South Dakota Gov. Dennis Daugaard warned against complacency on the opening day of the Western Governors' National Forest and Rangeland Management Initiative workshop in Deadwood.
"I'm so glad to see so much expertise here," Gov. Daugaard told attendees. "But we don’t want to use this workshop to just clap each other on the back. We want to use this to think about how to do things better."
The Governor noted the appropriateness of the two-day workshop being held in Deadwood, which earned its name from a pine beetle infestation back in the 1800s. Gov. Daugaard mentioned that the worst beetle outbreak in South Dakota history has taken place in recent years, but that the state's work with the U.S. Forest Service (USFS) has successfully battled the problem through active management efforts.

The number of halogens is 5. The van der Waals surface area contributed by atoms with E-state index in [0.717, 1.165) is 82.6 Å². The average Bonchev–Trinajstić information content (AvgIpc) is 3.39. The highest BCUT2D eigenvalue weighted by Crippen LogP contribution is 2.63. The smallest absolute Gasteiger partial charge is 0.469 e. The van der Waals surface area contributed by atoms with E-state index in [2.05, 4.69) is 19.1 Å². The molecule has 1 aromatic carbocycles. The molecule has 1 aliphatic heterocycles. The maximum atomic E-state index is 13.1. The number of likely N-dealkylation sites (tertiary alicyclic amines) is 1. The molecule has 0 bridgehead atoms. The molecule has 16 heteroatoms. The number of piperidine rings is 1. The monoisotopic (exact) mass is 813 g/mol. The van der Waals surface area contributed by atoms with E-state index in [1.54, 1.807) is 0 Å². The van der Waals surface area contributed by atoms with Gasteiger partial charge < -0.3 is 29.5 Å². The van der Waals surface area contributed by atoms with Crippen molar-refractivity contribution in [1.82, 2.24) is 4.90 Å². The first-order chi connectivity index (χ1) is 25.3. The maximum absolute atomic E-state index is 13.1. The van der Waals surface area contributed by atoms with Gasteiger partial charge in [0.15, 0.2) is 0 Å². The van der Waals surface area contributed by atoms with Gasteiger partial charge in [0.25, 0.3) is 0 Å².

"Proper land management is critical," he said. "It helps control fire danger and supports economic growth and tourism. The Black Hills have been a great success story for active management. Despite vibrant timbering, it is still a beautiful forest, attractive to recreationalists. And this has worked because of the great relationships developed over time between the state and USFS."
The workshop is the third in a series hosted across the West by the Western Governors' Association for the central policy initiative of WGA Chair and Montana Gov. Steve Bullock.
The initiative is designed to examine forest management programs and investigate collaborative forest landscape restoration. The workshops will play a central role in collecting information that will position Western Governors to recommend and promote congressional efforts to improve forest management authorities.